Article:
http://en.wikipedia.org/wiki/Spot-billed_Duck

    "It has three subspecies: the Indian Spot-billed Duck (A. poecilorhyncha poecilorhyncha), Eastern Spot-billed Duck (A. poecilorhyncha zonorhyncha), and Burmese Spot-billed Duck (A. poecilorhyncha haringtoni)".

    But of those three subspecies the one east of Zomia is the most different:

    "The Eastern Spot-billed Duck is darker and browner; its body plumage is more similar to the Pacific Black Duck. It lacks the red bill spot, and has a blue speculum".

    "The Eastern Spotbill is often considered a distinct species by many taxonomists. (e.g. Johnson & Sorenson 1999)"

    Now, I know it is surprising that even ducks have difficulty maintaing gene flow across Zomia but that seems to be the case.

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    1. The only thing that your links say is that today, E. maximus has been cornered in some pockets of Yunnan.

      http://www.123rf.com/photo_9287842_asian-elephant-range.html

      http://www.123rf.com/photo_9287805_asian-elephant-range.html

      http://mardfar.webs.com/800px-Elephas_Maximus_distribution_evolution_map_svg.JPG

      The abstract explains why the authors suspected it was not as far north as North China:

      Large quantities of archeology and literature records indicate that during the Shang Dynasty and a part of the Zhou Dynasty of Chinese history, about 2000 BC to 1000 BC, there once were wild elephants living in North China. For a long time, it was believed that all of these elephants belonged to the species Elephas maximus. Many scholars suggested that this phenomenon could show a much higher temperature at that time. However, as the research of Chinese historical climate has already indicated, even in the Megathermal Maximum, most of the parts of North China were still controlled by the climate of the Warm Temperate Zone, not the Subtropic Zone. This paper presents evidence suggesting that the so-called “wild elephants” in North China during that time belonged to Palaeoloxodon sp., not E. maximus.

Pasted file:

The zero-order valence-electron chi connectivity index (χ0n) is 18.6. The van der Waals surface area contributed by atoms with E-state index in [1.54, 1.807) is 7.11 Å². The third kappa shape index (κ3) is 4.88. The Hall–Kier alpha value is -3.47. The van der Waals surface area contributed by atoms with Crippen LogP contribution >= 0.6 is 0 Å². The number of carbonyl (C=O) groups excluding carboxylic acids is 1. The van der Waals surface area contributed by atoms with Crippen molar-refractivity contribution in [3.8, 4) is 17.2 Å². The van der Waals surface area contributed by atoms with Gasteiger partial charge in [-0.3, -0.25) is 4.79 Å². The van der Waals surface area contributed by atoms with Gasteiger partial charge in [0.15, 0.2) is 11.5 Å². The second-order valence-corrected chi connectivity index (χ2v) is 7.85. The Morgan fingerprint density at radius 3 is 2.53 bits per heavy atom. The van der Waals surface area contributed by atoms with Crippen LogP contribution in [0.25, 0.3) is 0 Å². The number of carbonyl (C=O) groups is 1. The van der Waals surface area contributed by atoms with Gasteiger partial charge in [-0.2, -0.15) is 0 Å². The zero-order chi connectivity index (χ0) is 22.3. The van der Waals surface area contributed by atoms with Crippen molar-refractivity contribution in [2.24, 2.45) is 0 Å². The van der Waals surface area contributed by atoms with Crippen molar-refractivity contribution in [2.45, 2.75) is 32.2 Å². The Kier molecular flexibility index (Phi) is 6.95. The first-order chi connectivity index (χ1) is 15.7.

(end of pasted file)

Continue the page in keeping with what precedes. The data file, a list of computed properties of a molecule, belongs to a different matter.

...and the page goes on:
Delete
  6. Your links are very unconvincing as to the presence of Elephas in China other than in the extreme southwest. In fact this one:

    http://mardfar.webs.com/800px-Elephas_Maximus_distribution_evolution_map_svg.JPG